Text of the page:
Abu Bakr the first Khalifa of the Muslims
Abu bakr was the son of abu qahafa, and made his living as a merchant in Makkah. He accepted Islam after Khadija, Ali ibn Abi Talib, and Zayd bin Haritha.
It is said that Abu Bakr gave more material support to Muhammad than anyone else. In Makkah, he freed many slaves but there is no evidence that he gave any help to Muhammad. Muhammad, of course, did not want any help from Abu Bakr or from anyone else, but at one time in Makkah, his clan, the Banu Hashim, was in a state of siege for three years, and was in great distress.
There is no evidence that Abu Bakr made any attempt to relieve the distress of the beleaguered clan but there is evidence that several unbelievers brought essential supplies to it, and they did so at grave peril to their own lives.
When Muhammad was ready to migrate from Makkah to Yathrib, Abu Bakr offered him a camel. But Muhammad refused to ride the camel without paying its price. First he paid the price of the camel to Abu Bakr, and then he rode it.
Abu Bakr accompanied Muhammad in the journey, and was with him in the cave.
Abu Bakr's daughter, Ayesha, was married to Muhammad, and she was one of his many wives in Medina.
Dr. Montgomery Watt writes in his article on Abu Bakr in the Encyclopedia Britannia, Vol. I, page 54 (1973), as follows:
“Before the Hegira (Mohammed's migration from Mecca to Medina, A.D. 622), he (Abu Bakr) was clearly marked out as second to Mohammed by the latter's betrothal to his young daughter 'A'isha and by Abu Bakr's being Mohammed's companion on the journey to Medina.”
According to this article, these then were the two essential qualifications of Abu Bakr to become the “second” to Muhammad, viz. (1) his daughter was married to Muhammad, and (2) he traveled with Muhammad from Makkah to Medina!
Are the heads of states and leaders of nations chosen on the basis of qualifications like these? If they are, then Abu Bakr had no fewer than sixteen competitors for the throne of Arabia. There were at least sixteen other men whose daughters were married to Muhammad at various times; one of them was Abu Sufyan himself, and two of them were Jews.
The second argument in this article is no less “forceful” than the first. According to this argument, Abu Bakr became the head of the state of Medina because once upon a time he traveled with Muhammad from one city to another – a truly remarkable exercise in “scientific logic.”
In Makkah, the Prophet had made Abu Bakr the “brother” of Umar bin al-Khattab; in Medina, he made him the “brother” of Kharja bin Zayd.
At the siege of Khyber, Abu Bakr was given the banner, and he led troops to capture the fortress but without success.
In the campaign of Dhat es-Salasil, Muhammad Mustafa sent Abu Bakr with 200 other ranks under the command of Abu Obaida bin al-Jarrah to reinforce the troops of Amr bin Aas. The latter took command of all the troops. Abu Bakr, therefore, served two masters in the same campaign – first Abu Obaida and then Amr bin Aas.
There were many battles and campaigns of Islam but there is no evidence that Abu Bakr ever distinguished himself in any of them.
In the Syrian campaign, the Apostle of God placed Abu Bakr under the command of Usama bin Zayd bin Haritha.
The Apostle never appointed Abu Bakr to any position of authority and responsibility, civil or military. Once he sent him to Makkah as the leader of a group of pilgrims to conduct the rites of Hajj (pilgrimage). But after Abu Bakr's departure, the Apostle sent Ali ibn Abi Talib to promulgate, in Makkah, the ninth chapter of Al-Qur’an al-Majid (Surah Bara'ah or Immunity), the newly revealed message from Heaven. Abu Bakr was not allowed to promulgate it. Ali promulgated it.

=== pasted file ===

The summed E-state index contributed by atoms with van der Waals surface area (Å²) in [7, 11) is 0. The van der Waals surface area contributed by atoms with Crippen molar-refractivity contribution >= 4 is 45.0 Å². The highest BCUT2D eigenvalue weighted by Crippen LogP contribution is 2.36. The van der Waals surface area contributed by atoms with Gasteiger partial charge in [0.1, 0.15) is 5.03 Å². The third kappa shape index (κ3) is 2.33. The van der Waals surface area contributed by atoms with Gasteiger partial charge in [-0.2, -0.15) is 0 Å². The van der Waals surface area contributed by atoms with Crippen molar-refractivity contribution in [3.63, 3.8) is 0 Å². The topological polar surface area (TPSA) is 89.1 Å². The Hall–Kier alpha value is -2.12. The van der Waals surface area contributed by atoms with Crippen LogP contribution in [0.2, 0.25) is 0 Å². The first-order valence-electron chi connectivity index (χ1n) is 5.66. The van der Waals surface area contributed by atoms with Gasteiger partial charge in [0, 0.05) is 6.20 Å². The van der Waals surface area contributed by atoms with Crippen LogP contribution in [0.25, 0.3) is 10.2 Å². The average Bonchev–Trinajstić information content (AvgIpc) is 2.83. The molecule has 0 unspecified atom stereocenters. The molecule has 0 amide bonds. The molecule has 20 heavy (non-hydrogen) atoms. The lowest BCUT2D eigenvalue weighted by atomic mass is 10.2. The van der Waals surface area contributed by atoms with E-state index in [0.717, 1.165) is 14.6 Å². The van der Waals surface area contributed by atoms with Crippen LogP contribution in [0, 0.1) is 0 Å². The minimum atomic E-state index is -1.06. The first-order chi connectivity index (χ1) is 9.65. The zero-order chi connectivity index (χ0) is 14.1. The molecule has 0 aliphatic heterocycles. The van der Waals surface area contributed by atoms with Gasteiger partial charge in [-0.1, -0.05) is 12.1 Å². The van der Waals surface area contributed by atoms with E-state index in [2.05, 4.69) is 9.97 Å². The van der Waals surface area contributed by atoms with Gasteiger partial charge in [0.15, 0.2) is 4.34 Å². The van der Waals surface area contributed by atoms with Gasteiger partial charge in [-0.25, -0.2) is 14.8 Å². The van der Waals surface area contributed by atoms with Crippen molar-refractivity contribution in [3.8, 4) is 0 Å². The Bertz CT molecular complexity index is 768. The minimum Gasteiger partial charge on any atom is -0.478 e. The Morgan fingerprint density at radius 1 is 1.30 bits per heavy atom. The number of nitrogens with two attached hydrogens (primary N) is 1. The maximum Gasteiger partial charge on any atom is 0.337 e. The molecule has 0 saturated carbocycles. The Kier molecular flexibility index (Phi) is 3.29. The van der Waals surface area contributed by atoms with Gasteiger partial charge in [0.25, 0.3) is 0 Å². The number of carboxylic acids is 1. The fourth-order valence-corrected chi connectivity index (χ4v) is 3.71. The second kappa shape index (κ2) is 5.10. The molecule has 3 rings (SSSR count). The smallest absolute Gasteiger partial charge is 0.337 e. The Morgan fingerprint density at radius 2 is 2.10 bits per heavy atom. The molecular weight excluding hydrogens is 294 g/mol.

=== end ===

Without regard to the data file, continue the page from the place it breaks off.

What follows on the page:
The only other distinction of Abu Bakr was that just before the death of the Apostle, he led the public prayers.
From 622 to 632 he (Abu Bakr) was Mohammed's chief adviser, but had no prominent public functions except that he conducted the pilgrimage to Mecca in 631, and led the public prayers in Medina during Mohammed's last illness. (Encyclopedia Britannia, Vol. I, page 54, 1973)
Some writers have claimed that Abu Bakr belonged to the “first Muslim family.” Probably, it means that all members of his family accepted Islam before all members of any other family did. But if the son and the father of a man are members of his family, then this claim cannot but be false.
Abu Bakr's son, Abdur Rahman, fought against the Prophet of Islam in the battle of Badr. It is said that when he challenged the Muslims, Abu Bakr himself wanted to engage him in a duel but was not allowed to do so by the Prophet.
Abu Bakr's father, Abu Qahafa, lived in Makkah. He did not accept Islam until Makkah surrendered to the Prophet in A.D. 630. Abu Bakr himself is said to have brought him before the Prophet, and it was only then that he accepted Islam.
The family all members of which accepted Islam before any other family, was the Yasir family. Yasir, his wife, and their son, Ammar, all three accepted Islam simultaneously, and they were among the earliest Muslims.
When Muhammad Mustafa, the Messenger of God, died, Abu Bakr (and Umar) did not attend his funeral. They went first to the outhouse of Saqifa, and then to the Great Mosque, to get and to count their votes. In the meantime, Muhammad had been buried.
When Abu Bakr took charge of the government, he did not allow the Muslims to observe a period of mourning at the death of their Prophet. There was neither a state funeral for Muhammad Mustafa, the Last and the Greatest Messenger of God on Earth; nor there was any official or even non-official mourning over his demise. It appeared as if his death and his burial were matters of least importance in the psyche of his own companions.